Compared to the standard LVAD surgical implant technique, the new approach uses a smaller incision1,2, potentially lessens surgical bleeding1,3 and related blood transfusions1, potentially reduces the development of right heart failure1,4, and may result in shorter hospital stays5. The thoracotomy implantation technique may allow the area around the heart to remain largely intact, potentially preserving the sternum for future procedures or a heart transplant.1
"The HVAD System's small size makes it well-suited for routine thoracotomy implantation," said Jan Schmitto, M.D., Ph.D., director of the Mechanical Circulatory Support Program and cardiothoracic surgeon at Hannover Medical School, Hannover, Germany, which helped pioneer the new procedure. "This less-invasive implant procedure potentially enables faster patient recovery compared to the traditional approach, which may help improve patient outcomes."
The HVAD System features the HVAD Pump, which is smaller than other commercially available devices, and which more easily enables implantation through a small, lateral thoracotomy incision between a patient's ribs on the left side of the chest.
"The HVAD System is the only full-support, centrifugal LVAD approved in Europe for thoracotomy implantation, providing clinicians with greater freedom to choose the best surgical technique for each patient," said David Steinhaus, M.D., vice president and general manager of the Heart Failure business, and medical director of the Cardiac Rhythm and Heart Failure division at Medtronic. "CE Mark for the thoracotomy procedure is a testament to the HVAD System's flexibility and versatility, and may enable more patients to receive the life-sustaining benefit of the device for the treatment of advanced heart failure."
A study of the thoracotomy HVAD procedure is underway in Canada and the U.S., where the implant procedure currently is not approved. The Lateral Study is the largest prospective clinical trial of a full-support ventricular assist device (VAD) to evaluate this implant technique. The study includes patients with end-stage heart failure who have not responded to standard medical management and who are eligible for heart transplantation.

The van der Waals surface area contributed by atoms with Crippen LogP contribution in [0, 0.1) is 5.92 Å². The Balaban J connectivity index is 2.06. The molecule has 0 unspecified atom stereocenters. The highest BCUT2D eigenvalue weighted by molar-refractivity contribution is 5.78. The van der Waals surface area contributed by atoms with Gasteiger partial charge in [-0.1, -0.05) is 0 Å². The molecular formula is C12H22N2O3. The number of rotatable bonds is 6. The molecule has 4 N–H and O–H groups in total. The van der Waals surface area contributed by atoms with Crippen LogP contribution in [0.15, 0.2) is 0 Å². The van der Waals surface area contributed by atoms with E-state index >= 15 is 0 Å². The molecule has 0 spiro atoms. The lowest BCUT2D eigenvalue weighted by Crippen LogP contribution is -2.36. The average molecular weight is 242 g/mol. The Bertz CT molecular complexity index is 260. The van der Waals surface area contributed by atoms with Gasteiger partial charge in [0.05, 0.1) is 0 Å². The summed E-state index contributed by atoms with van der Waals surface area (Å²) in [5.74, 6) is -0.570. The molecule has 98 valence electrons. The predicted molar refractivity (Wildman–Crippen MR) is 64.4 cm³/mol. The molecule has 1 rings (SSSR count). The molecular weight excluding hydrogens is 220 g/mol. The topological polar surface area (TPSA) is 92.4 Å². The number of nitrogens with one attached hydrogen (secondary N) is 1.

The HVAD System features the world's smallest, full-support centrifugal circulatory assist device, the HVAD Pump, which is designed to be implanted next to the heart in the pericardial space. The HVAD System received CE Mark in the European Union in 2009, and was approved by the U.S. Food and Drug Administration in 2012 as a bridge to cardiac transplantation for patients who are at risk of death from refractory end-stage left ventricular heart failure. Today, more than 11,000 patients with advanced heart failure have received the HVAD System.
The Medtronic heart failure portfolio includes leading cardiac resynchronization therapies, including the first MR-conditional CRT-defibrillators in the U.S., mechanical circulatory support therapy and impactful heart failure diagnostics and expert analysis through Medtronic Care Management Services.
1 Schmitto, J. Implantation of a centrifugal pump as a left ventricular assist device through a novel, minimized approach: Upper hemisternotomy combined with anterolateral thoracotomy. J Thorac Cardiovasc Surg 2012;143:511-513.
2 Deuse, T. and Reichenspurner, H. Do Not Touch the Sternum-Thoracotomy Incisions for HVAD Implantation. ASAIO Journal 2014;60:234-236.
3 Popov, AR. HeartWare left ventricular assist device implantation through bilateral anterior thoracotomy. Ann Thorac Surg 2012;93:674-6.
4 Meyer, AL.Minimal-invasive LVAD implantation, is it safe or even better? J Heart Lung Transplant 2013;32.
5 Rojas, S. Chronic ventricular assist device support: surgical innovation. Curr Opin Cardiol 2016;31:308-213.